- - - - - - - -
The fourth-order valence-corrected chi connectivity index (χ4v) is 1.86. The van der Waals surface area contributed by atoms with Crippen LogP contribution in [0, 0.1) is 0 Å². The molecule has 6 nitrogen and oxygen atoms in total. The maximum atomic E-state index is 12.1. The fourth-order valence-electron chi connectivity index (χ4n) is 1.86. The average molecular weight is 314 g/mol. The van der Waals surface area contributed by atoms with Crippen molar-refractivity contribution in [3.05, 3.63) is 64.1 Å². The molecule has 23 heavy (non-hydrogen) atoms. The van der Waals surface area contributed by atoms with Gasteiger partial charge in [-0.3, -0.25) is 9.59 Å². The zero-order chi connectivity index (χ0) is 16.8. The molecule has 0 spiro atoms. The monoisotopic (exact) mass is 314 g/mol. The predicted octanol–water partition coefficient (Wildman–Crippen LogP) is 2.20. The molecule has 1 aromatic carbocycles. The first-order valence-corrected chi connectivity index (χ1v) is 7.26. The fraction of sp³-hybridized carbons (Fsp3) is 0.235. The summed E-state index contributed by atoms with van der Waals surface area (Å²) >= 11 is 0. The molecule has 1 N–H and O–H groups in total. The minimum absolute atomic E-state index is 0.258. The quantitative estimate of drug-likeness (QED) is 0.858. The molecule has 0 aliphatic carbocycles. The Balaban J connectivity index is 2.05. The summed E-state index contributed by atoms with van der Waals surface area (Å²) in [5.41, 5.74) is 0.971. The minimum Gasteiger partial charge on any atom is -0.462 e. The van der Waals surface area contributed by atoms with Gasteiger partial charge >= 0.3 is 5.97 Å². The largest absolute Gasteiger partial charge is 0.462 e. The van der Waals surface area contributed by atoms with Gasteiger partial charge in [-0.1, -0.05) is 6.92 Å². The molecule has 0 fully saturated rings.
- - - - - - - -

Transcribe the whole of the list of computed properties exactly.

The fourth-order valence-corrected chi connectivity index (χ4v) is 1.86. The van der Waals surface area contributed by atoms with Crippen LogP contribution in [0, 0.1) is 0 Å². The molecule has 6 nitrogen and oxygen atoms in total. The maximum atomic E-state index is 12.1. The fourth-order valence-electron chi connectivity index (χ4n) is 1.86. The average molecular weight is 314 g/mol. The van der Waals surface area contributed by atoms with Crippen molar-refractivity contribution in [3.05, 3.63) is 64.1 Å². The molecule has 23 heavy (non-hydrogen) atoms. The van der Waals surface area contributed by atoms with Gasteiger partial charge in [-0.3, -0.25) is 9.59 Å². The zero-order chi connectivity index (χ0) is 16.8. The molecule has 0 spiro atoms. The monoisotopic (exact) mass is 314 g/mol. The predicted octanol–water partition coefficient (Wildman–Crippen LogP) is 2.20. The molecule has 1 aromatic carbocycles. The first-order valence-corrected chi connectivity index (χ1v) is 7.26. The fraction of sp³-hybridized carbons (Fsp3) is 0.235. The summed E-state index contributed by atoms with van der Waals surface area (Å²) >= 11 is 0. The molecule has 1 N–H and O–H groups in total. The minimum absolute atomic E-state index is 0.258. The quantitative estimate of drug-likeness (QED) is 0.858. The molecule has 0 aliphatic carbocycles. The Balaban J connectivity index is 2.05. The summed E-state index contributed by atoms with van der Waals surface area (Å²) in [5.41, 5.74) is 0.971. The minimum Gasteiger partial charge on any atom is -0.462 e. The van der Waals surface area contributed by atoms with Gasteiger partial charge >= 0.3 is 5.97 Å². The largest absolute Gasteiger partial charge is 0.462 e. The van der Waals surface area contributed by atoms with Gasteiger partial charge in [-0.1, -0.05) is 6.92 Å². The molecule has 0 fully saturated rings.